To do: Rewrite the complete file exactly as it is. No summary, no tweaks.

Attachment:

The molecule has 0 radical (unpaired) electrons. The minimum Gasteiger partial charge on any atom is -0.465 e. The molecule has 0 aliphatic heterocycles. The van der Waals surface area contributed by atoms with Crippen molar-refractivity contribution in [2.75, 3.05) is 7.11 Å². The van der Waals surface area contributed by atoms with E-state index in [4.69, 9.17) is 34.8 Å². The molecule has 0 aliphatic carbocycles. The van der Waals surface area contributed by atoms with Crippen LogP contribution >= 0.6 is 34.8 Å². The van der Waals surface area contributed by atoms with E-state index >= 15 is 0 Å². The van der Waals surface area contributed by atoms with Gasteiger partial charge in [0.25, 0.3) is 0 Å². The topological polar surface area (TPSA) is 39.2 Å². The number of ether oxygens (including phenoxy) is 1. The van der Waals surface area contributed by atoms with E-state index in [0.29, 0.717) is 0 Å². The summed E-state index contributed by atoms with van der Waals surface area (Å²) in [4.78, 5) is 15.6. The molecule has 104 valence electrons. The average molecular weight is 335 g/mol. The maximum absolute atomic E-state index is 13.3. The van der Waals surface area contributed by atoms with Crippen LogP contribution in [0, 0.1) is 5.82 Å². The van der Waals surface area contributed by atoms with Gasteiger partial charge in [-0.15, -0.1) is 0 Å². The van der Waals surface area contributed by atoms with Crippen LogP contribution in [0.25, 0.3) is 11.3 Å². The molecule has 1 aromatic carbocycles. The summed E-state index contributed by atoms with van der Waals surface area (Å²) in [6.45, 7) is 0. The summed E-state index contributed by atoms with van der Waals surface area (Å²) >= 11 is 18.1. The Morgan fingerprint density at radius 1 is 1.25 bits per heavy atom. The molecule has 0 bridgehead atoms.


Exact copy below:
The molecule has 0 radical (unpaired) electrons. The minimum Gasteiger partial charge on any atom is -0.465 e. The molecule has 0 aliphatic heterocycles. The van der Waals surface area contributed by atoms with Crippen molar-refractivity contribution in [2.75, 3.05) is 7.11 Å². The van der Waals surface area contributed by atoms with E-state index in [4.69, 9.17) is 34.8 Å². The molecule has 0 aliphatic carbocycles. The van der Waals surface area contributed by atoms with Crippen LogP contribution >= 0.6 is 34.8 Å². The van der Waals surface area contributed by atoms with E-state index >= 15 is 0 Å². The van der Waals surface area contributed by atoms with Gasteiger partial charge in [0.25, 0.3) is 0 Å². The topological polar surface area (TPSA) is 39.2 Å². The number of ether oxygens (including phenoxy) is 1. The van der Waals surface area contributed by atoms with E-state index in [0.29, 0.717) is 0 Å². The summed E-state index contributed by atoms with van der Waals surface area (Å²) in [4.78, 5) is 15.6. The molecule has 104 valence electrons. The average molecular weight is 335 g/mol. The maximum absolute atomic E-state index is 13.3. The van der Waals surface area contributed by atoms with Crippen LogP contribution in [0, 0.1) is 5.82 Å². The van der Waals surface area contributed by atoms with Gasteiger partial charge in [-0.15, -0.1) is 0 Å². The van der Waals surface area contributed by atoms with Crippen LogP contribution in [0.25, 0.3) is 11.3 Å². The molecule has 1 aromatic carbocycles. The summed E-state index contributed by atoms with van der Waals surface area (Å²) in [6.45, 7) is 0. The summed E-state index contributed by atoms with van der Waals surface area (Å²) >= 11 is 18.1. The Morgan fingerprint density at radius 1 is 1.25 bits per heavy atom. The molecule has 0 bridgehead atoms.